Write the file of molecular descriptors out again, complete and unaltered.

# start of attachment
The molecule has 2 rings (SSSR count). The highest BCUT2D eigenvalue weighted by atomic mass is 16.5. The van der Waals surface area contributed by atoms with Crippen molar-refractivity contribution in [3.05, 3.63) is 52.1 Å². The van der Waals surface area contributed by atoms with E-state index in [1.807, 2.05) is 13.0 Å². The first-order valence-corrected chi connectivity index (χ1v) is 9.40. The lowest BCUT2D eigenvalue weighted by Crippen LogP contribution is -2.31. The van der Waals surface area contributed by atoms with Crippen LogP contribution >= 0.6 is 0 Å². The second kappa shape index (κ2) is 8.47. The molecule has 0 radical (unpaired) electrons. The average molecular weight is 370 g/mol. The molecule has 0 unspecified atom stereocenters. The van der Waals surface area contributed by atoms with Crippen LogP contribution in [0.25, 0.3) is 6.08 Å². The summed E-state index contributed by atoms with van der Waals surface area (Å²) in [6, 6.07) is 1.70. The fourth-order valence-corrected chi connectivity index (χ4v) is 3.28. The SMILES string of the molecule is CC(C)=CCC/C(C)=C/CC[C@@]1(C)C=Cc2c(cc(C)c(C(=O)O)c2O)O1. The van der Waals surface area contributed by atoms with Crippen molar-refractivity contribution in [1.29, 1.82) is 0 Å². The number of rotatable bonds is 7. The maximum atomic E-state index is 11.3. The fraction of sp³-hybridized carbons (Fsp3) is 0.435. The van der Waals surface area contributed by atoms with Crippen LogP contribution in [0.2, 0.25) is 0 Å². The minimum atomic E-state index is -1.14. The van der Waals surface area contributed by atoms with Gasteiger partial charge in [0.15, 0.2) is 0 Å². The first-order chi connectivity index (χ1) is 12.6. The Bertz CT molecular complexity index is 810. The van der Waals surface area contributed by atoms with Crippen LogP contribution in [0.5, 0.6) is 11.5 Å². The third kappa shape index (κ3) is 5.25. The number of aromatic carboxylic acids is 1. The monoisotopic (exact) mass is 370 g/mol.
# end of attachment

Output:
The molecule has 2 rings (SSSR count). The highest BCUT2D eigenvalue weighted by atomic mass is 16.5. The van der Waals surface area contributed by atoms with Crippen molar-refractivity contribution in [3.05, 3.63) is 52.1 Å². The van der Waals surface area contributed by atoms with E-state index in [1.807, 2.05) is 13.0 Å². The first-order valence-corrected chi connectivity index (χ1v) is 9.40. The lowest BCUT2D eigenvalue weighted by Crippen LogP contribution is -2.31. The van der Waals surface area contributed by atoms with Crippen LogP contribution >= 0.6 is 0 Å². The second kappa shape index (κ2) is 8.47. The molecule has 0 radical (unpaired) electrons. The average molecular weight is 370 g/mol. The molecule has 0 unspecified atom stereocenters. The van der Waals surface area contributed by atoms with Crippen LogP contribution in [0.25, 0.3) is 6.08 Å². The summed E-state index contributed by atoms with van der Waals surface area (Å²) in [6, 6.07) is 1.70. The fourth-order valence-corrected chi connectivity index (χ4v) is 3.28. The SMILES string of the molecule is CC(C)=CCC/C(C)=C/CC[C@@]1(C)C=Cc2c(cc(C)c(C(=O)O)c2O)O1. The van der Waals surface area contributed by atoms with Crippen molar-refractivity contribution in [1.29, 1.82) is 0 Å². The number of rotatable bonds is 7. The maximum atomic E-state index is 11.3. The fraction of sp³-hybridized carbons (Fsp3) is 0.435. The van der Waals surface area contributed by atoms with Crippen LogP contribution in [0.2, 0.25) is 0 Å². The minimum atomic E-state index is -1.14. The van der Waals surface area contributed by atoms with Gasteiger partial charge in [0.15, 0.2) is 0 Å². The first-order chi connectivity index (χ1) is 12.6. The Bertz CT molecular complexity index is 810. The van der Waals surface area contributed by atoms with Crippen LogP contribution in [0.5, 0.6) is 11.5 Å². The third kappa shape index (κ3) is 5.25. The number of aromatic carboxylic acids is 1. The monoisotopic (exact) mass is 370 g/mol.